This past week, a bunch of the Beltway Atheists and I went George Washington Univeristy to see Dinesh D’Souza debate Michael Shermer on either the existence of god, or the goodness of religion, depending on who you asked. I probably wouldn’t have been as interested in going if I weren’t currently reading D’Souza’s book, because there’s no question which side of the debate I would start and end on. Plus, it was free, and that can’t hurt. I tried to take notes along the way, but I really only bothered to write down the parts that were particularly agreeable or reviling.
D’Souza began with a twenty-minute opening statement that mostly rehashed his book (I’m sure Shermer was doing the same thing, but I haven’t read his book, so I can’t say). First, let me say that following D’Souza’s arguments is only easy if you’re willing to suffer amnesia every time he finishes talking. His points frequently counter arguments he’s already made, and a lot of times, you have to wonder if he’s given them any thought at all, because he rarely backs any of it up.
He criticized atheists again for spending so much time fighting something they don’t believe in, and likened it to writing books like The Unicorn Delusion, or Unicorns Are Not Great. What he doesn’t seem to understand is that the people who believe in unicorns don’t generally have much effect on the lives of those that don’t, while the people who believe in god have tremendous effect on those of us who don’t. That would be like telling something with a nut allergy, “I don’t like mangos, but you don’t hear me complaining. Now quit whining and eat your peanut butter sandwich.” He argued that the universe had to have a beginning, and that it was prompted by god at the Big Bang (Shermer later pointed out that the Big Bang may well have been one in a series of bangs and compressions, and not necessarily the beginning of everything). He also said the universe must have a cause and a reason, which is god. I suppose he can’t imagine things without a reason, but some of us can, and maybe we’ll find a better cause one of these days.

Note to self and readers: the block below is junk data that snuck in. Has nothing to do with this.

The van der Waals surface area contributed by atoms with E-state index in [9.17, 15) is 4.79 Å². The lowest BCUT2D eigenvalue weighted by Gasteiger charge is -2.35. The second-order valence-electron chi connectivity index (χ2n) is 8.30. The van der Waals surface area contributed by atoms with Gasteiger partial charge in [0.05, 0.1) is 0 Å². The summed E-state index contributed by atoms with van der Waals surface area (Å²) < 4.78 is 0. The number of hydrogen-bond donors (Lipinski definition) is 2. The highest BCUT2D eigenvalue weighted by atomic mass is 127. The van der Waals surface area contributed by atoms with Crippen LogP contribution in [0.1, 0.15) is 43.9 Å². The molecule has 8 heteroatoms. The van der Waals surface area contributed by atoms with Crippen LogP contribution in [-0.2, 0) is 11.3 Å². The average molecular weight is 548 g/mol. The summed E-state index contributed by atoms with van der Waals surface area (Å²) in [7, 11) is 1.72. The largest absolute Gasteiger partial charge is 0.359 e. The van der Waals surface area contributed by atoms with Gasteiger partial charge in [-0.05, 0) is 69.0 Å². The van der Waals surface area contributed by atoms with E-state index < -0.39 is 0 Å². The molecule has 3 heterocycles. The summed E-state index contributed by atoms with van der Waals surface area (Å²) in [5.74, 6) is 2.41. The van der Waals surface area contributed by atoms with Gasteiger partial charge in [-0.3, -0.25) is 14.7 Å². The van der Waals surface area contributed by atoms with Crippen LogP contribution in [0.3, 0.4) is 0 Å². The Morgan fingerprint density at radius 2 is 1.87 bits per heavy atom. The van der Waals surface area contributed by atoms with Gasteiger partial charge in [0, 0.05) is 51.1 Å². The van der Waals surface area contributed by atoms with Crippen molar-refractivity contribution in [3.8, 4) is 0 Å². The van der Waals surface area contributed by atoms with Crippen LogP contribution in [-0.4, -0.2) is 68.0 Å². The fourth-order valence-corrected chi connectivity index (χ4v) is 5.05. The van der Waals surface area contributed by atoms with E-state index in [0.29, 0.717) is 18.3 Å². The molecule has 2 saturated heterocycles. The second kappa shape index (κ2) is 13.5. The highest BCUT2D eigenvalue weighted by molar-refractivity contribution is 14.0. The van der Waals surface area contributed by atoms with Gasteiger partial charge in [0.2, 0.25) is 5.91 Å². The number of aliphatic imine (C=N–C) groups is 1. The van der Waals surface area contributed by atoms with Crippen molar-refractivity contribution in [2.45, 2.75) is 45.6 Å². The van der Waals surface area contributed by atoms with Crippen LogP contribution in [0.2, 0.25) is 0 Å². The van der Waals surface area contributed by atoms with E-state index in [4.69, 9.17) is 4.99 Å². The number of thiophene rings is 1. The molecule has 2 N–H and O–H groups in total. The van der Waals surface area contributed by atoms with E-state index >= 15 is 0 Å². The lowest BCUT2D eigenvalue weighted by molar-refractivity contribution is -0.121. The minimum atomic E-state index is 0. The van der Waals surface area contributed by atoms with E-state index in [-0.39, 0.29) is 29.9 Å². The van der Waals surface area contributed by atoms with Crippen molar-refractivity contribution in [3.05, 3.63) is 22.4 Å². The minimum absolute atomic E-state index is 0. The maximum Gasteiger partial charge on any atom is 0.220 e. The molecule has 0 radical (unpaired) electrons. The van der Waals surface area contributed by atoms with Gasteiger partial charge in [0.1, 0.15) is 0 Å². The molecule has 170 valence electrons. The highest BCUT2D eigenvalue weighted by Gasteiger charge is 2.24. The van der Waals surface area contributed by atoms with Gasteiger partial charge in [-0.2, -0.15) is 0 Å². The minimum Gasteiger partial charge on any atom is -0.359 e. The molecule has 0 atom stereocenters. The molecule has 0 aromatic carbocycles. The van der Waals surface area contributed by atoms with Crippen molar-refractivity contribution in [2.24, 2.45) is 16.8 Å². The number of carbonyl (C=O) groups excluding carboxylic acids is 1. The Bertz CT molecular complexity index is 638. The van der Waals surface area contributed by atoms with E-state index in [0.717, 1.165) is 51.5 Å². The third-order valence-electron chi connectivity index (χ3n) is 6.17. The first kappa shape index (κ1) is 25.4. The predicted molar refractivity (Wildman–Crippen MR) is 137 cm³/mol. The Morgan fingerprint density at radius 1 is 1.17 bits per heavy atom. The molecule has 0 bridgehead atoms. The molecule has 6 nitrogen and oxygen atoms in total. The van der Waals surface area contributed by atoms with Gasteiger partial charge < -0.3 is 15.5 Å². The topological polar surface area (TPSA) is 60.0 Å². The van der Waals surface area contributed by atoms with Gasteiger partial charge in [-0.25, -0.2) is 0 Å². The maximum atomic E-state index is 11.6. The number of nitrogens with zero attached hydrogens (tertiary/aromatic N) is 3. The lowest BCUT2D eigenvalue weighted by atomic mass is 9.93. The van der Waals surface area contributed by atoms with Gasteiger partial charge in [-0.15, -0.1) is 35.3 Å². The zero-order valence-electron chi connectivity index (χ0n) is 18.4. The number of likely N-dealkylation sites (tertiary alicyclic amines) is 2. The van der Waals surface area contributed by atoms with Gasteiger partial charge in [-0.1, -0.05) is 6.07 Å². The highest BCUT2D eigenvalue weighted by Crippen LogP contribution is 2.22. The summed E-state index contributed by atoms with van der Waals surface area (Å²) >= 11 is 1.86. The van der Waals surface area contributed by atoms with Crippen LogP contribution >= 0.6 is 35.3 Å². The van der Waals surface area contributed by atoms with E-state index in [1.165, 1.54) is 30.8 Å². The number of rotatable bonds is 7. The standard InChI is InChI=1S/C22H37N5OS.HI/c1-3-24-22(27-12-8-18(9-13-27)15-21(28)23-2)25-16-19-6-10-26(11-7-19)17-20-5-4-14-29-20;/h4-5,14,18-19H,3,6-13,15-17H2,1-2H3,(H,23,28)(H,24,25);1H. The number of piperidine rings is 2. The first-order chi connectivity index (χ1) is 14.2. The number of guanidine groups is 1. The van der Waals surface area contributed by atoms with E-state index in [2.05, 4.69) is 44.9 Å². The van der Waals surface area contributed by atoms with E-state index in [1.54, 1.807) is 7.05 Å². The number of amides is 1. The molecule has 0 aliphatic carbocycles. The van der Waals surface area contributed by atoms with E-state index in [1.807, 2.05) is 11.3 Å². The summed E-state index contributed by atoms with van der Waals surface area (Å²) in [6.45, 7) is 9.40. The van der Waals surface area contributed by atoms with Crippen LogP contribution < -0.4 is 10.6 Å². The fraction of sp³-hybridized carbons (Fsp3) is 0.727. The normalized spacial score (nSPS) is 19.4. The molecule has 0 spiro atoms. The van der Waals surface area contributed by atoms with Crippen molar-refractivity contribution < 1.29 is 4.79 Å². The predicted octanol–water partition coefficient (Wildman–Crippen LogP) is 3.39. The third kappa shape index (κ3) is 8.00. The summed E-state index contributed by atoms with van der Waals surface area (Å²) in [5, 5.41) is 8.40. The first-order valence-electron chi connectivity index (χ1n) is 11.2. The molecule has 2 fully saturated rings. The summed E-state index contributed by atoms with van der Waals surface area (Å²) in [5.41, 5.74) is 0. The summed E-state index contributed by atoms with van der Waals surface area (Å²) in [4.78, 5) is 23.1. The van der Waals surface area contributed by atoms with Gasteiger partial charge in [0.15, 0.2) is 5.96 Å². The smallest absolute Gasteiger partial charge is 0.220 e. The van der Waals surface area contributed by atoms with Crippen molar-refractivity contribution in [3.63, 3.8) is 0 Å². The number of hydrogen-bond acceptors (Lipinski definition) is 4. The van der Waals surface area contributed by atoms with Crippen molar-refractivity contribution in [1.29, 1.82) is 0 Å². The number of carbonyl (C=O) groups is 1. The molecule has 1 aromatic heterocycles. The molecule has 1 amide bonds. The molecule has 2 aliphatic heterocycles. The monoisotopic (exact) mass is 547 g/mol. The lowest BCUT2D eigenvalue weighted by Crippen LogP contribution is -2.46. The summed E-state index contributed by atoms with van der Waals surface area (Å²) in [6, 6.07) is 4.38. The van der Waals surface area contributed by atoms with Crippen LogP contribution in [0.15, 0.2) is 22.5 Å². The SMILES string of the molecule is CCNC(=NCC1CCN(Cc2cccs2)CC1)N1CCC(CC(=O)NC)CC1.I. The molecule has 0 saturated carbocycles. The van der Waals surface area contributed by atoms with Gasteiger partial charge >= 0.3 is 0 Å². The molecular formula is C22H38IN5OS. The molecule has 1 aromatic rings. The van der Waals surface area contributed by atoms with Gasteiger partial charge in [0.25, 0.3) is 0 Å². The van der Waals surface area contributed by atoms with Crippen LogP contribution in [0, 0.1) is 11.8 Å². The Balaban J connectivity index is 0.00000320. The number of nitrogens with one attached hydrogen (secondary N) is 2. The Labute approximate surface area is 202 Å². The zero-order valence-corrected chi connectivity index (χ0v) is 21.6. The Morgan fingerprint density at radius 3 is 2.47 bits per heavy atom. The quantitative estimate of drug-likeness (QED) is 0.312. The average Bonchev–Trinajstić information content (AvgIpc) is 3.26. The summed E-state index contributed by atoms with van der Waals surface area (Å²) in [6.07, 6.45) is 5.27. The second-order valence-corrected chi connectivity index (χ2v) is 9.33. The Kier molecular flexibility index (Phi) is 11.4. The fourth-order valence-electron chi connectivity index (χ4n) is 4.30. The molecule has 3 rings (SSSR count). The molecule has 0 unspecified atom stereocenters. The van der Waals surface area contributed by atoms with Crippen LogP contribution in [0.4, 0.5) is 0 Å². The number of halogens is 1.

D’Souza went on to argue that god must exist because of the balance of the universe. This argument will be familiar to many people; basically, a number of constants in the universe - gravity, nuclear attraction, and so on (I can’t remember any more, but it’s not important) - are perfectly tuned such that life can exist. If they were any different, we would not be here. In D’Souza’s mind, this is proof that a god must have tuned them. In some peoples’ minds, we just got lucky. D’Souza has been happy to attack one theory that says infinite universes exist, with every possible combination of these factors, and we’re in one of them. I’m not convinced that many people think this theory is anything more than a proposed possibility, but D’Souza seems to think all of us atheists believe it, and argues that it’s more ridiculous than a god. He accuses atheists of using “atheism of the gaps” - a new take on the “god of the gaps” explanation, wherein one might say, “We can’t explain it, so god did it.” D’Souza says scientists use the same thing with atheism - we can’t explain it, so we put forth seemingly ridiculous possibilities (such as infinite universes) to try to fill these gaps. He argued that Occam’s Razor dictates that the simplest answer is probably true, and the simplest answer is god. I have no idea how he came to determine that the simplest answer is an unimaginably intelligent and powerful beast in the sky, but I suppose that’s simpler than looking for a better answer. Certainly, infinite universes isn’t much simpler, but I don’t think many people actually thing that’s the way things work.